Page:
[65] Kerouac, J. “Dear Coach: Jack Kerouac to Timothy Leary.”

[66] Kerouac, J. Selected Letters, 1957-1969. p. 353.

[67] Kerouac, J. Selected Letters, 1957-1969. p. 299.

[68] Kerouac, Jack. The Subterraneans. 1958. New York: Grove Press, 1994. p. 47.

[69] Kerouac, J. Big Sur. p. 216.

[70] Kerouac, J. Selected Letters, 1957-1969. p. 358.

Substance Use

A discussion about the use of drink and drugs in literature.

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The Beat Generation and Travel

More so than any other literary movement, the Beats have influenced the world of travel and have helped shape our perceptions of the world around us. From obvious influences on hitch-hiking to more serious questions relating to the environment, Beat Generation literature and history has played a major role influencing people over the past fifty years.

We often look to Jack Kerouac as the great backpacker, whose On the Road is credited with sending thousands of readers literally on the road… but he certainly wasn’t the perpetual traveller many think, and the other members of the Beat Generation – whom are less well known for their journeys – travelled far more.

It is strange that when one thinks about the Beat Generation one invariably thinks of New York or San Francisco, because between there lay thousands of miles that they all travelled, and beyond them lay a near infinite abyss that many sought to explore. But these were mere catchments for the meeting of minds; where the young writers and artists of their day met and exchanged knowledge – knowledge that lead them on the road, and was informed by their own personal adventures.

 

Jack Kerouac

Hitch hiked a thousand miles and brought you wine.

JK, Book of Haikus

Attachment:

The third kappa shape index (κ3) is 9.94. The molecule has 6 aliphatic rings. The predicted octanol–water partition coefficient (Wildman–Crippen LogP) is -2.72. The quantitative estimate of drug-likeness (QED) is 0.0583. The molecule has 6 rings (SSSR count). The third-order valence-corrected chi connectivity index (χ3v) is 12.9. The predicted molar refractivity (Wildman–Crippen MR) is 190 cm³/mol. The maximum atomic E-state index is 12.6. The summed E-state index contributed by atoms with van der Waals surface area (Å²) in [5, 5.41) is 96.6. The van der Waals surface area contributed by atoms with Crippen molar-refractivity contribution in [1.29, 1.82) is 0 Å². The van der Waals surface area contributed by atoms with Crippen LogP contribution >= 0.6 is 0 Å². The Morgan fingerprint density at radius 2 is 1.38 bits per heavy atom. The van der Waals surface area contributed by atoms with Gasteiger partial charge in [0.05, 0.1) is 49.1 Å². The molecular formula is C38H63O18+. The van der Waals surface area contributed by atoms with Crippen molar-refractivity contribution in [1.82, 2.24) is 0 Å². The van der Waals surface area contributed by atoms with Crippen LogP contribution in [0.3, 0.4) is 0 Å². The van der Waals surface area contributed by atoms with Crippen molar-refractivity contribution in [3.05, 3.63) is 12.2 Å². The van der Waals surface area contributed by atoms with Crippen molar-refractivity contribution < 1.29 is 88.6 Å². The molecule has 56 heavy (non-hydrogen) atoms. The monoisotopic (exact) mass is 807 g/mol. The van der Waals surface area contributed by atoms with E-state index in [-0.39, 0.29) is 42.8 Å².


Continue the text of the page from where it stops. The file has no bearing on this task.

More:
Kerouac is the logical starting point for an essay about the Beat Generation and travel. On the Road is undoubtedly the most famous Beat text, and concerned – as the title suggests – travelling. The book detailed Kerouac’s journeys across North America, and inspired subsequent generations of readers, writers and artists to take to the road for spiritual (or non-spiritual) journeys of their own.

Interestingly, Kerouac was not always fond of hitchhiking, although he has had a huge impact upon hitchhikers. He didn’t really do as much travelling as people seem to think, either. Kerouac grew up in Lowell, Massachusetts and stayed there until he went to Horace Mann Prep School in New York at seventeen years old. A year later he went to Columbia University on a football scholarship, but broke his leg and eventually signed up for the merchant marines during World War II. He sailed on the S.S. Dorchester to Greenland.

At twenty-five, Kerouac took his first cross-country road trip, and a year later he took his first trip with Neal Cassady. These journeys took Kerouac from one end of America to another, and eventually found their way into the American road classic, On the Road.

On the Road is one book that has changed America. Whether you’ve read it or not, it has had some impact upon your life. Kerouac’s masterpiece has inspired people ever since, and is still as relevant as ever.

“The road is life,” is one oft-quoted phrase from On the Road. It is one that resonates in American society – a country of immigrants, whose classics include Mark Twain, Jack London, Jack Kerouac and Bob Dylan. The road has always meant something to America; their histories are irrevocably linked.